Unfortunately, the technical sophistication does not, in my opinion, compensate completely for the generally impoverished state of this literature. While many methodological problems are acknowledged, I do not think they have been given sufficient or consistent weight. The paper starts out with a clear statement that there are protective effects from moderate drinking, goes on to acknowledge that these are controversial and then concludes that there is too much heterogeneity to be certain about any association, let alone causality. The best evidence they suggest for this comes from the literature on controlled laboratory studies [3]. Despite a statement that ‘strict inclusion criteria to identify high quality observational studies’ were applied to study selection, elsewhere in the paper the authors note how very poor were most of the studies that were included. Very few controlled for potential life-style confounding factors (e.g. not smoking) that might be correlated with both moderate drinking and health, very few controlled directly for the inclusion of former drinkers in the ‘abstainer’ reference group, virtually none control for heavy episodic drinking [4] and many assessed drinking at baseline over a relatively short time-period. Certainly, they made an adjustment for the former drinker effect, but to do this assumes that there are no other uncontrolled differences between studies which do and do not incorporate former drinkers in the abstainer group. Given the multitude of other problems in this literature, this is a highly uncertain assumption.

When examining methodological problems in the almost identical set of studies included in the Ronksley et al. [2] meta-analysis, even applying modest quality inclusion criteria results in the elimination of virtually all published studies [5]. Putting aside the problem of controlling for the effects of heavy episodic drinking [4], only two studies meet criteria for assessing adequately typical daily alcohol consumption at baseline, distinguishing former and occasional drinkers from both abstainers and moderate drinkers and controlling for a minimum set of life-style confounding factors (health and smoking status) [6,7]. These two studies reported mixed results: one found protective effects from moderate drinking in relation to cardiovascular disease (CVD) but not coronary heart disease (CHD) [6], the other found evidence for reduced CHD and CVD mortality but only for women with high alcohol consumption [7]. The most plausible alternative explanation to there being a causal association between moderate drinking and reduced risk of some diseases is the failure to control for confounding life-style risk factors. In a classic study, Naimi et al. [8] found that out of 30 potential risk factors for heart disease unrelated to drinking, abstainers were at significantly higher risk than were light or moderate drinkers on 27 risk factors. The plausibility of this alternative explanation is also made starkly apparent (although rarely remarked upon) by numerous studies reporting biologically implausible health benefits associated with moderate drinking [9]. Leading examples include the demonstration of significantly reduced risk of liver cirrhosis morbidity by moderate drinking males [10] and fewer birth complications for mothers who were light drinkers during their pregnancy [11]. There are also numerous other claims of health benefits from moderate drinking which should be scrutinized more closely, ranging from preventing ailments from dementia to the common cold.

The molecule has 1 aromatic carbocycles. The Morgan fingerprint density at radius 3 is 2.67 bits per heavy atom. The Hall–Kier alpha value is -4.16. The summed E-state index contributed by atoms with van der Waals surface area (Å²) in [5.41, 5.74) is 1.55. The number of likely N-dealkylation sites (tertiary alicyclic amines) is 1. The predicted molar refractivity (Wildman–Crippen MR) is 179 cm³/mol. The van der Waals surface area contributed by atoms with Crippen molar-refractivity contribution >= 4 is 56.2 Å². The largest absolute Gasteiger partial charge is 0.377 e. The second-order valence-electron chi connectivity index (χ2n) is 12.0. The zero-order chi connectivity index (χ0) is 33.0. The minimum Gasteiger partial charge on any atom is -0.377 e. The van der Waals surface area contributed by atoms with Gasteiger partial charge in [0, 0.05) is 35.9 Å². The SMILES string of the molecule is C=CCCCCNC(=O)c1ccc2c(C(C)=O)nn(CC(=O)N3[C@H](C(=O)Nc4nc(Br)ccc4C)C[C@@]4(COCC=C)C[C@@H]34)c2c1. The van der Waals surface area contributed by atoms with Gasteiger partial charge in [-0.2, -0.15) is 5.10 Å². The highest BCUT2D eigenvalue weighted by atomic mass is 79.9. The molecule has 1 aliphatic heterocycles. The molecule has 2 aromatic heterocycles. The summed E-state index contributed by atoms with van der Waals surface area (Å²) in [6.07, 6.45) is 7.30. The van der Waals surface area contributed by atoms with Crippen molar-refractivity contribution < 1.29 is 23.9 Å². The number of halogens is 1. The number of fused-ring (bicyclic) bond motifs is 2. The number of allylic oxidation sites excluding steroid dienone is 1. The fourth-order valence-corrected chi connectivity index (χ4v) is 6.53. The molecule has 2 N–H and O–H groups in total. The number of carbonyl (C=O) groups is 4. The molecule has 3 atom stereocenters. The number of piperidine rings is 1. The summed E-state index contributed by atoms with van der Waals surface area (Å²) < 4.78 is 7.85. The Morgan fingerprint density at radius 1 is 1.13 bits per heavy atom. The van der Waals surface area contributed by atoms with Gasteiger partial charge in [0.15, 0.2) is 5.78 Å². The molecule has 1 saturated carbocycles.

What should be done to bring more clarity and certainty into this difficult area? Clearly, we need more than the present handful of high-quality studies and, ideally, randomized controlled trials if these should ever be possible. In the meantime, should we be just reporting significant and large heterogeneity in study results, or perhaps seek to conduct meta-analysis with increasingly strict quality criteria? This latter approach was used by Fillmore et al. [12], and is worthy of being re-visited in light of the many new studies published since that particular meta-analysis was conducted—Fillmore et al. concluded an absence of significant health benefits from moderate drinking among the few available high-quality studies.

Declaration of interests